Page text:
September 28, 2022

Welcoming the ’22-’23 academic year!

Welcome back everyone! While you were away, or hadn’t yet been here, we had quite a busy summer. Between fixing equipment, setting up new stuff, helping out with the School of Educations’ Camp Launch, or aiding in the construction of new UAV payloads for environmental sensing; the Makerspaces have been quite active. That said, we are over-the-moon excited to see all of the new faces rolling into Williamsburg ready for a great year!

The Makerspaces will officially open Wednesday, August 31st, alongside the start of classes. However, as we’re almost entirely run by (the best, most awesome-est) students; it will take a few days to get our scheduling setup and posted online.

If you’re new to using the Makerspaces, here’s the basic synopsis: Log into our ticketing system (see the ‘Make an Appt.’ tab above) and request training or usage and we’ll get back to you as soon as we can. Don’t worry about whether you know how to use something, we’re here to help.

Welcome back, now let’s get to work.

Setting up the environmental testing UAV on the docks at the Chickahominy Boathouse, Summer ’22
A near crash while flying in autonomous mapping mode with the environmental sampling UAV.
9th Grade students in Camp Launch participated in a classic engineering challenge. Using LASER cutting systems to produce the parts themselves; they designed and constructed bridges that held over 100lbs using just 3mm acrylic (plastic)!

CGA, VIMS & Makerspaces at WRL

This past weekend was a great one if you like GIS, drones & books. The Center for Geospatial Analysis, the Virginia Institute for Marine Sciences, and the Makerspaces at William & Mary were at drone day at the Williamsburg Regional Library in Toana. It was a great day to engage with interested peoples of all ages, demonstrate larger scale UAVs such as those used in mapping coastline changes at VIMS, and get younger kids’ hands-on with small drones flying them through an obstacle course. If this sounds like fun, stay tuned for upcoming events with the CGA, VIMS, and the Makerspaces.

Water you up to?

This past UAV flightclub day (every Friday morning, 8-11 @ Albert-Daly Field), some senior EPAD students working on their research project were gathering data for their autonomous water sampling payload. Shown in the video below, they are testing the flight characteristics of hanging a scaled down Niskin bottle with and without water. Once completed, and scaled up to our much larger UAV, this tool will be able help provide 1.1L water samples, autonomously, from the Chesapeake Bay watershed to scientists at VIMS and elsewhere.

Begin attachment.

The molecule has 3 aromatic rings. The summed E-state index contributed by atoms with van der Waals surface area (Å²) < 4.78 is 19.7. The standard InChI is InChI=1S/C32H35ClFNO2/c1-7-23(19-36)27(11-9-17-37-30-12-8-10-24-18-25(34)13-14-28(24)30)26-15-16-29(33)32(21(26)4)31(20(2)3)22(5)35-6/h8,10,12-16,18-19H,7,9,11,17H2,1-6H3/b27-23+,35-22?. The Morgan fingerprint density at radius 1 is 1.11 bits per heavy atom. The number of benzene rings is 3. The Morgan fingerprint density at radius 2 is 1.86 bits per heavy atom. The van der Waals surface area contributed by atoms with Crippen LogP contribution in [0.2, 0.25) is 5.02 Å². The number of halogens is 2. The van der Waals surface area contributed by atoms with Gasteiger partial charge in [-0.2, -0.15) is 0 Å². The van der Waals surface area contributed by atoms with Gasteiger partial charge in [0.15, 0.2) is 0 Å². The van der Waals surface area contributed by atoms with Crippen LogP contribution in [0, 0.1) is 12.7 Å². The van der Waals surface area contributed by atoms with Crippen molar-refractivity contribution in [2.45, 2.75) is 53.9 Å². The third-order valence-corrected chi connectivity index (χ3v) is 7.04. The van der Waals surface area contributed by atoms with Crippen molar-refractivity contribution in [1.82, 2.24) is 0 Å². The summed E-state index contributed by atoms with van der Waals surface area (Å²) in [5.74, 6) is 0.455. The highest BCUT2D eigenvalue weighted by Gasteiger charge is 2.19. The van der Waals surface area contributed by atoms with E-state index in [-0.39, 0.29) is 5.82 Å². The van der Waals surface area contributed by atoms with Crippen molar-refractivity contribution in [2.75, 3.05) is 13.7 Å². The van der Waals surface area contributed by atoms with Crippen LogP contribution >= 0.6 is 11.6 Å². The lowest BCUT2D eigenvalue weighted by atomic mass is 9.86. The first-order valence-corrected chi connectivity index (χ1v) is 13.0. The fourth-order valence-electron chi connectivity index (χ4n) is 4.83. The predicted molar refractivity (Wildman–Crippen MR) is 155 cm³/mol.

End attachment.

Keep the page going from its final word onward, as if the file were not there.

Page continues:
If you’re interested in learning more about UAVs and getting some flight time in, feel free to stop by the field on Friday mornings! #FlightClub

Tribe Builds 1

Here’s some recent video of laser cutting stainless steel tabs for a robotics project with Dr. Nelson in Physics. #TribeBuilds

Robotic Boats?!

Here in the Makerspaces, another project that’s in process is the creation of a robotic boat, or more specifically, the creation of swarming autonomous boats (unmanned surface vehicles (USVs) if we’re being real shoes-and-tie fancy like). As both a platform for learning as well as for research; autonomous unmanned surface vehicles are a very relevant technical environment within which our students are working. Swarming USVs will have deep applications in the future ranging from shipping and transportation to deep water exploration and more.

Starting small, our students are focusing on wholly 3D printed USV swarm member prototypes as shown below as we were preparing for a test launch from our Lake Matoaka docks back in January.

Over the past many months the students involved, in particular the Robotics Club, has explored hull design options and coding architectures on our way towards building an effective swarming USV member.

As can be seen these are clearly non-traditional boat hull designs. One of the big reasons that are so strange is that these USVs are based around a unique form of engine, Voith-Schneider propulsion (VSP) systems. VSP systems are quite unique in that they can almost instantaneously point a thrust vector in any cardinal direction. They look and operate similar to a helicopter blade that has been turned vertically and dunked into the water.

Using a simple RC system to test the VSP control
A view at the VSP control fins (surrounded by a protective cage)

If this project sounds of interest to you, let the Makerspaces or the student Robotics Club know and come join the fun. We’ve got all the basic building blocks working and are heading to the Lake for testing.

What’s better than robotics at Lake Matoaka on a nice sunny day?!

An early systems test checking that sensors and actuators are working on the prototype USV-1 design.